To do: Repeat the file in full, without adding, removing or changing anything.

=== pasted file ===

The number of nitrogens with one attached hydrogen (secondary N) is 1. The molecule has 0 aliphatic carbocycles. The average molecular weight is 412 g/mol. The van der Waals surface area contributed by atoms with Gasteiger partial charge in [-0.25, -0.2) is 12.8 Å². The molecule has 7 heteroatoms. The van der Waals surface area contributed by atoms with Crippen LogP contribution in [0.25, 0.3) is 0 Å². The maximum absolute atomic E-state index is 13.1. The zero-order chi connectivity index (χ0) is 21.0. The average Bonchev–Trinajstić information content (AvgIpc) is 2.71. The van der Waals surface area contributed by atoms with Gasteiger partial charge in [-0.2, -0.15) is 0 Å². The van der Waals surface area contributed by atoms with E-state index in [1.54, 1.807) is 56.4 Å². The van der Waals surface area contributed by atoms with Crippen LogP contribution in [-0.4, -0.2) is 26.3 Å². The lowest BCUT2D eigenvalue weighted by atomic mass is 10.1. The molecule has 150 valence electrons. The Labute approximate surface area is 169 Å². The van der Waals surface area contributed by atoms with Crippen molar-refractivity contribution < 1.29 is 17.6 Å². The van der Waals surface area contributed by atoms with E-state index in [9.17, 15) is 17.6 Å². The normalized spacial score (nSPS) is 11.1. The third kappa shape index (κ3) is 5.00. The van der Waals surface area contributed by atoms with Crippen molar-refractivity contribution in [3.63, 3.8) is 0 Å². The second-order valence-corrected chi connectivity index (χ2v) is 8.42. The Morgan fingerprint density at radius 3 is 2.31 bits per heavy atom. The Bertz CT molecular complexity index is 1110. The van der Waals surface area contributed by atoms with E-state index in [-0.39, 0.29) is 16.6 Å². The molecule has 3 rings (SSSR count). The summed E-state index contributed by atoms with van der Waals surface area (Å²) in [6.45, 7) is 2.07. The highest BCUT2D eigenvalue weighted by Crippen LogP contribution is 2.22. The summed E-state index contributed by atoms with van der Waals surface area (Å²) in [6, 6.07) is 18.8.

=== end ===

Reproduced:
The number of nitrogens with one attached hydrogen (secondary N) is 1. The molecule has 0 aliphatic carbocycles. The average molecular weight is 412 g/mol. The van der Waals surface area contributed by atoms with Gasteiger partial charge in [-0.25, -0.2) is 12.8 Å². The molecule has 7 heteroatoms. The van der Waals surface area contributed by atoms with Crippen LogP contribution in [0.25, 0.3) is 0 Å². The maximum absolute atomic E-state index is 13.1. The zero-order chi connectivity index (χ0) is 21.0. The average Bonchev–Trinajstić information content (AvgIpc) is 2.71. The van der Waals surface area contributed by atoms with Gasteiger partial charge in [-0.2, -0.15) is 0 Å². The van der Waals surface area contributed by atoms with E-state index in [1.54, 1.807) is 56.4 Å². The van der Waals surface area contributed by atoms with Crippen LogP contribution in [-0.4, -0.2) is 26.3 Å². The lowest BCUT2D eigenvalue weighted by atomic mass is 10.1. The molecule has 150 valence electrons. The Labute approximate surface area is 169 Å². The van der Waals surface area contributed by atoms with Crippen molar-refractivity contribution < 1.29 is 17.6 Å². The van der Waals surface area contributed by atoms with E-state index in [9.17, 15) is 17.6 Å². The normalized spacial score (nSPS) is 11.1. The third kappa shape index (κ3) is 5.00. The van der Waals surface area contributed by atoms with Crippen molar-refractivity contribution in [3.63, 3.8) is 0 Å². The second-order valence-corrected chi connectivity index (χ2v) is 8.42. The Morgan fingerprint density at radius 3 is 2.31 bits per heavy atom. The Bertz CT molecular complexity index is 1110. The van der Waals surface area contributed by atoms with E-state index in [-0.39, 0.29) is 16.6 Å². The molecule has 3 rings (SSSR count). The summed E-state index contributed by atoms with van der Waals surface area (Å²) in [6.45, 7) is 2.07. The highest BCUT2D eigenvalue weighted by Crippen LogP contribution is 2.22. The summed E-state index contributed by atoms with van der Waals surface area (Å²) in [6, 6.07) is 18.8.